Strange bedfellows innovate in hotels

I was intrigued to read of the planned joint venture between the inventor of the "boutique hotel", Ian Schrager, and the Marriott chain. It will one of the marketing events of 2008 that I look forward to learning more about. The idea is to create a string of 100
boutique hotels in major cities across the
United States, South America, Europe and Asia.

The two parties are at first sight strange bedfellows. Schrager is the design genius behind the Morgan group of hotels, that he sold in 2005, including the amazing Delano in Miami. He invented the idea of a hotel as a destination for local trendy types, where the bar and restaurant are as important as the rooms. Marriott is a global hotel behemoth with $2billion in sales and 2900 properties.

Here are a few interesting take-outs from this story:

1. The power of collaboration:
This is the latest in an increasingly large line of big brands tapping into the design flair of creative gurus (e.g. Karl Lagerfeld and H&M; Kate Moss and Top Shop). When it works, the combination of leading edge design and manufacturing muscle is very powerful. In this case, we should get great design and operational excellence. The major gripe with Schrager hotels was that they looked fab, but the rooms were small and not always comfortable.

2. The growth of "masstige"
This horrible word describes the concept of "mass premium" or "accessible aspiration". A growing group of consumers no longer what boring middle of the road stuff, they want it all: great design, a bit of flair and a reasonable price. Marriott have watched the growth of Starwood’s W brand from a few US hotels into a global chain of boutique hotels, and have decided the market is now big enough for them to enter. Good design is a great way of upgrading a category, and making everyday stuff that bit more special.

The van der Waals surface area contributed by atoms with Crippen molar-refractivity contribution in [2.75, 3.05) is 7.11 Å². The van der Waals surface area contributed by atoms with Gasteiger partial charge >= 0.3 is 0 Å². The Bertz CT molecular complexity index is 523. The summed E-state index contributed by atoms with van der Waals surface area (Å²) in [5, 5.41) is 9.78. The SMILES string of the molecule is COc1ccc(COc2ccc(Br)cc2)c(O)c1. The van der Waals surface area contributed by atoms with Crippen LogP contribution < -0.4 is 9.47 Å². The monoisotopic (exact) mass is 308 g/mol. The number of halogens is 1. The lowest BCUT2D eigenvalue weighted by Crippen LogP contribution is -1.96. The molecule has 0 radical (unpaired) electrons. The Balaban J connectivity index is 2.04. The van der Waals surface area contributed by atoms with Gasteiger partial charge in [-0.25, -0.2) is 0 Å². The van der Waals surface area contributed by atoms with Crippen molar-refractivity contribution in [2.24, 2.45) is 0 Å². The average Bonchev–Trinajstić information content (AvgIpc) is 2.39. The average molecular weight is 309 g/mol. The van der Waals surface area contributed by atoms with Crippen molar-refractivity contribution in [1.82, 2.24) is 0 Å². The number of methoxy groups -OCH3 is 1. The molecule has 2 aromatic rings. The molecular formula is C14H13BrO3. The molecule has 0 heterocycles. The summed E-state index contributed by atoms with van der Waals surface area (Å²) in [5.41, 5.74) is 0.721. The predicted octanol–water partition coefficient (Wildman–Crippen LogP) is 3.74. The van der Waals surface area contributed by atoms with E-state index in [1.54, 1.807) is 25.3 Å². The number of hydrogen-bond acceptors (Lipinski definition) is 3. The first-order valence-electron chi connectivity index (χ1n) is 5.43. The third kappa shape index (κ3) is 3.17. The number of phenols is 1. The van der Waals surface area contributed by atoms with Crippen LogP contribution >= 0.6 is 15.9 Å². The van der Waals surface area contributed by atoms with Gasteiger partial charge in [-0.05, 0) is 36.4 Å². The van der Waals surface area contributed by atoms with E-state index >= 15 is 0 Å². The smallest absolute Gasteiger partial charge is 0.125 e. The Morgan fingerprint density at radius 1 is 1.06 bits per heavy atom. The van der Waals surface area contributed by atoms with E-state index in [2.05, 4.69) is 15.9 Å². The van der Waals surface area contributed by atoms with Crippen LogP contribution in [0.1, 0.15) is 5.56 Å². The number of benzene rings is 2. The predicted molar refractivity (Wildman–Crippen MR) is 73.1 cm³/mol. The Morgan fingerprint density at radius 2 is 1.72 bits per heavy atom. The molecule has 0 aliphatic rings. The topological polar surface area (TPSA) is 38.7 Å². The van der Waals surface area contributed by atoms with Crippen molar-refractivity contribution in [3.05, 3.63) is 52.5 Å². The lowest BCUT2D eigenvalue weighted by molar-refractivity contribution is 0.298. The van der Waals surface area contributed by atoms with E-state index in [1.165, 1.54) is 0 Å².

3. The individual chain
Schrager’s vision for the new chain is that it won’t feel like a chain. Each hotel should have an individual feel, in sympathy with its surroundings. Upmarket UK restaurant chain Pizza Express did this well, with each outlet having a different look and feel, but delivering the same reliable service.

4. "I don’t trust the intellect. It’s the instinct"
This is a quote from Schrager himself, talking about how he bases things on his gut instinct. The Sunday Times reports that "He has not analysed the market or gone to focus groups – despite Mariott’s requests". He goes on to say "I get an impulse for things", he says "And I’ve got an impulse for this".

This is a good example of what I believe about great marketing: it comes from having an emotional, visceral understanding of the market and consumer, and having a feel for what will work. After all, research is only a rear view mirror telling  you what has happened in the past. It cannot tell you where to drive in the future.

It will be fascinating to watch if Schrager and Marriott can stay in bed long enough to consumate their relationship.Personally, I think it will be a real feat to create one hotel, never mind 100!